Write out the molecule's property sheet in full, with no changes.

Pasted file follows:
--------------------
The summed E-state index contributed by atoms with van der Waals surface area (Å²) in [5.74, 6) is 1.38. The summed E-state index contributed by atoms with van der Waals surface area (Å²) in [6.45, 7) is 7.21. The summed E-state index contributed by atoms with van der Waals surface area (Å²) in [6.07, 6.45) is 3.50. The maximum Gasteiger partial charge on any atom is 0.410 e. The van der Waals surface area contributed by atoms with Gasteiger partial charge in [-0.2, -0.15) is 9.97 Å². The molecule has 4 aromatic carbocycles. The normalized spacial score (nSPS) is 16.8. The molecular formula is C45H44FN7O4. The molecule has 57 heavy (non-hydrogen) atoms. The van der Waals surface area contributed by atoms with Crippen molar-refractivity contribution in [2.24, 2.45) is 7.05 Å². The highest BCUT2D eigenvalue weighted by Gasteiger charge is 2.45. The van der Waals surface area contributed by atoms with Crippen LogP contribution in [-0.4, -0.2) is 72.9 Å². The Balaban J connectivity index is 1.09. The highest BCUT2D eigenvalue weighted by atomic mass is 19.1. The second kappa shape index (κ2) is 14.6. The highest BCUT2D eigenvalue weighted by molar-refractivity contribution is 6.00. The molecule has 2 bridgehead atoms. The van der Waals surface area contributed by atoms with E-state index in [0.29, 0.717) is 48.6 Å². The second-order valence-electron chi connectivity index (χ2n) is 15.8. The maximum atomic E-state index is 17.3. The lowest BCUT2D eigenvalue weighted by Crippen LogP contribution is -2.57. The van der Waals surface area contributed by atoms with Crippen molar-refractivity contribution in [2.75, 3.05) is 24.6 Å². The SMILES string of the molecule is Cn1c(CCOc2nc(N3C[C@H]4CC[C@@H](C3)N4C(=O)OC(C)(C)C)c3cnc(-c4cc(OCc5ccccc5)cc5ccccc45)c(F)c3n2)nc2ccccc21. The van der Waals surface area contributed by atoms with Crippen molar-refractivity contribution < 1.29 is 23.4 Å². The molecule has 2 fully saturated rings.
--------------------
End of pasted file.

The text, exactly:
The summed E-state index contributed by atoms with van der Waals surface area (Å²) in [5.74, 6) is 1.38. The summed E-state index contributed by atoms with van der Waals surface area (Å²) in [6.45, 7) is 7.21. The summed E-state index contributed by atoms with van der Waals surface area (Å²) in [6.07, 6.45) is 3.50. The maximum Gasteiger partial charge on any atom is 0.410 e. The van der Waals surface area contributed by atoms with Gasteiger partial charge in [-0.2, -0.15) is 9.97 Å². The molecule has 4 aromatic carbocycles. The normalized spacial score (nSPS) is 16.8. The molecular formula is C45H44FN7O4. The molecule has 57 heavy (non-hydrogen) atoms. The van der Waals surface area contributed by atoms with Crippen molar-refractivity contribution in [2.24, 2.45) is 7.05 Å². The highest BCUT2D eigenvalue weighted by Gasteiger charge is 2.45. The van der Waals surface area contributed by atoms with Crippen LogP contribution in [-0.4, -0.2) is 72.9 Å². The Balaban J connectivity index is 1.09. The highest BCUT2D eigenvalue weighted by atomic mass is 19.1. The second kappa shape index (κ2) is 14.6. The highest BCUT2D eigenvalue weighted by molar-refractivity contribution is 6.00. The molecule has 2 bridgehead atoms. The van der Waals surface area contributed by atoms with E-state index in [0.29, 0.717) is 48.6 Å². The second-order valence-electron chi connectivity index (χ2n) is 15.8. The maximum atomic E-state index is 17.3. The lowest BCUT2D eigenvalue weighted by Crippen LogP contribution is -2.57. The van der Waals surface area contributed by atoms with Crippen molar-refractivity contribution in [2.75, 3.05) is 24.6 Å². The SMILES string of the molecule is Cn1c(CCOc2nc(N3C[C@H]4CC[C@@H](C3)N4C(=O)OC(C)(C)C)c3cnc(-c4cc(OCc5ccccc5)cc5ccccc45)c(F)c3n2)nc2ccccc21. The van der Waals surface area contributed by atoms with Crippen molar-refractivity contribution < 1.29 is 23.4 Å². The molecule has 2 fully saturated rings.